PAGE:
Our “Better Health Care” newsletter focuses this month on how hospitals are rated for patient safety. Among the several ways it mentions for consumers to measure hospital performance is a new guide from Consumers Union, the outfit that publishes Consumer Reports.
As reported last week by Reuters.com, many of the 2,463 hospitals included in the Consumers Union (CU) effort are nationally renowned facilities, and some of them earned less than stellar ratings. “The Cleveland Clinic,” reported Reuters, “some Mayo Clinic hospitals in Minnesota, and Johns Hopkins Hospital in Baltimore, for instance, rated no better than midway between ‘better’ and ‘worse’ on the CU scale, worse than many small hospitals.”
The problem, as Patrick Malone’s newsletter notes, is that a rating organization has access to only some data, and many of them have an agenda; that’s why it’s best to look at several different measures, and understand the biases and variables that each brings to the task. Reuters affirms that CU had only limited access to data, so its ratings confirm the difficulty patients experience in seeking objective information on the quality of care at any given facility.
Last week’s report was the first of its kind for CU. It included hospitals in every state, and it measured only the quality of their surgical care. It analyzed the percentage of Medicare patients who died in the hospital during or after their surgery, and the percentage that stayed in the hospital longer than expected based on standards of care for their condition.
The ratings are based on Medicare claims and clinical records for 86 kinds of surgery, including back operations, knee and hip replacements and angioplasty. Adjustments were made to account for the fact that some hospitals treat older or sicker patients. Data on patients who were transferred from other hospitals were excluded because, according to CU, they are often difficult cases that shouldn’t be counted against the receiving hospital.
Specific complications such as infections, heart attacks, strokes, or other post-surgery problems aren’t teased out, but the researchers say the length-of-stay data indicates those issues.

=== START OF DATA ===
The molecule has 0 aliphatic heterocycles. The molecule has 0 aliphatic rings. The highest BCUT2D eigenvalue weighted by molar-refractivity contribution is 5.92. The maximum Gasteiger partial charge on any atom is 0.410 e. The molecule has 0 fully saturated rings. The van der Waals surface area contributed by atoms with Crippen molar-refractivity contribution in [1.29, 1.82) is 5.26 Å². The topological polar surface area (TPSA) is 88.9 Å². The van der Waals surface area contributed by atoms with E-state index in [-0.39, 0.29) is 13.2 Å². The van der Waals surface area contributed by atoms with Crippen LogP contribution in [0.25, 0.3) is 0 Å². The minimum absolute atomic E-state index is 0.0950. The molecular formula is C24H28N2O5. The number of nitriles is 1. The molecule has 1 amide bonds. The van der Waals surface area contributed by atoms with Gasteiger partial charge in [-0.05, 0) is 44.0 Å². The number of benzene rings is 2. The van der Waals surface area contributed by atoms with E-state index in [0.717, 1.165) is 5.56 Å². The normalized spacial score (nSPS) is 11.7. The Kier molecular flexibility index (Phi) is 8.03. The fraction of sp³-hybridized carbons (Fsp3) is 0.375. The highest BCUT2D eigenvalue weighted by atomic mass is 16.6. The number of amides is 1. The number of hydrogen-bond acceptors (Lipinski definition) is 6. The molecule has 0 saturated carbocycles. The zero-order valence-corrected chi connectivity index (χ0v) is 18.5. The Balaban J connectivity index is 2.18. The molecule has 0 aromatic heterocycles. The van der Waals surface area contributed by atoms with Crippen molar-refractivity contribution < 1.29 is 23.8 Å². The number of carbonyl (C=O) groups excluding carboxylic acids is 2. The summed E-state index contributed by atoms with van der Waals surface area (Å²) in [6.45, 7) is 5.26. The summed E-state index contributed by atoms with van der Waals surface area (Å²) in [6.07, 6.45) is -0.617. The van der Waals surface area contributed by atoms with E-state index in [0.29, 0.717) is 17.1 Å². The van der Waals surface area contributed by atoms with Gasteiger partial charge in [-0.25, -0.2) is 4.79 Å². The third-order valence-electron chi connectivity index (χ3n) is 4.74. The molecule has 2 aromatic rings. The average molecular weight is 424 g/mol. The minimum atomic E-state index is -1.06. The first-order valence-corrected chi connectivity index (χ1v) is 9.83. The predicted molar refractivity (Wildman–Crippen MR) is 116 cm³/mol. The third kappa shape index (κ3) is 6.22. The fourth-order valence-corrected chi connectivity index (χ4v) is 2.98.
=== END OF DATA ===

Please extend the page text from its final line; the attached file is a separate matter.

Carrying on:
“Some of the findings are counterintuitive,” says Reuters. “Many teaching hospitals, widely regarded as pinnacles of excellence and usually found at the top of rankings like those of U.S. News & World Report, fell in the middle of the pack.” (See our blog about the limitations of the U.S. News & World Report annual rankings.)
As Dr. Marty Makary, a surgeon at Johns Hopkins Hospital and author of “Unaccountable: What Hospitals Won’t Tell You and How Transparency Can Revolutionize Health Care,” told Reuters, “For a complex procedure you’re probably better off at a well-known academic hospital, but for many common operations less-known, smaller hospitals have mastered the procedures and may do even better [with post-surgical care].”
Some representatives from hospitals with disappointing ratings called into question whether the methodology reflected the full picture of quality of surgical care, saying that outcome data (how well patients undergoing a certain procedure fare in the longer term) is a better metric.
In the CU rating, several urban hospitals did well despite serving many poorer, sicker patients, whose outcomes usually skew figures downward. Rural hospitals usually outperformed more urban facilities, and some that are barely known outside their own region were stars.
Reuters observed that “hospital choice matters more for some procedures than others. Length of stay for hip and knee replacements and back surgery varied widely, for instance, while hospitals’ scores for colon surgery and hysterectomy were more similar to one another.”
There’s a lot of hospital data out there you’re unable to see. According to Reuters, the American College of Surgeons collects data on things like the rate of infections at the surgical site and urinary tract infections through its National Surgical Quality Improvement Program. But it doesn’t release the data publicly because hospitals give the information to the program on a confidential basis. Still, about 1 in 5 of about 500 participating hospitals voluntarily reports some data to the federal Center for Medicare and Medicaid Services.
Some hospitals, including the Cleveland Clinic, make information about outcomes available on their websites. CU advocates for such greater “medical transparency,” and Dr. Peter Provonost of Johns Hopkins supports requiring hospitals to report patient outcomes just as the Securities and Exchange Commission requires public companies to report financial data.